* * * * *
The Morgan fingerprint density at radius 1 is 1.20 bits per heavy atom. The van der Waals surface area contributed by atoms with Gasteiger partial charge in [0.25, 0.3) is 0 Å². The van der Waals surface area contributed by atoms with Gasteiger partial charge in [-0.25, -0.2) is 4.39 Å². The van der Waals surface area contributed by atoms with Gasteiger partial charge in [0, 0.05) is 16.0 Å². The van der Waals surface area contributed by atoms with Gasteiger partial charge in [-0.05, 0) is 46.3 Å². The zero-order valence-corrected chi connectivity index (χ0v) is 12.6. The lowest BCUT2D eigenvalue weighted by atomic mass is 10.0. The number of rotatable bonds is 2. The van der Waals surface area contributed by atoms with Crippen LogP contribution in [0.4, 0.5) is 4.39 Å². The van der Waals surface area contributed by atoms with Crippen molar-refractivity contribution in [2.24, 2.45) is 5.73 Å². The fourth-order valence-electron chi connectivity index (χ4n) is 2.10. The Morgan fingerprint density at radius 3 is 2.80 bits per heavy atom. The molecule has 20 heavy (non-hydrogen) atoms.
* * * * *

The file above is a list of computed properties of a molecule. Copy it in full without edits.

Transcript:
The Morgan fingerprint density at radius 1 is 1.20 bits per heavy atom. The van der Waals surface area contributed by atoms with Gasteiger partial charge in [0.25, 0.3) is 0 Å². The van der Waals surface area contributed by atoms with Gasteiger partial charge in [-0.25, -0.2) is 4.39 Å². The van der Waals surface area contributed by atoms with Gasteiger partial charge in [0, 0.05) is 16.0 Å². The van der Waals surface area contributed by atoms with Gasteiger partial charge in [-0.05, 0) is 46.3 Å². The zero-order valence-corrected chi connectivity index (χ0v) is 12.6. The lowest BCUT2D eigenvalue weighted by atomic mass is 10.0. The number of rotatable bonds is 2. The van der Waals surface area contributed by atoms with Crippen LogP contribution in [0.4, 0.5) is 4.39 Å². The van der Waals surface area contributed by atoms with Crippen molar-refractivity contribution in [2.24, 2.45) is 5.73 Å². The fourth-order valence-electron chi connectivity index (χ4n) is 2.10. The Morgan fingerprint density at radius 3 is 2.80 bits per heavy atom. The molecule has 20 heavy (non-hydrogen) atoms.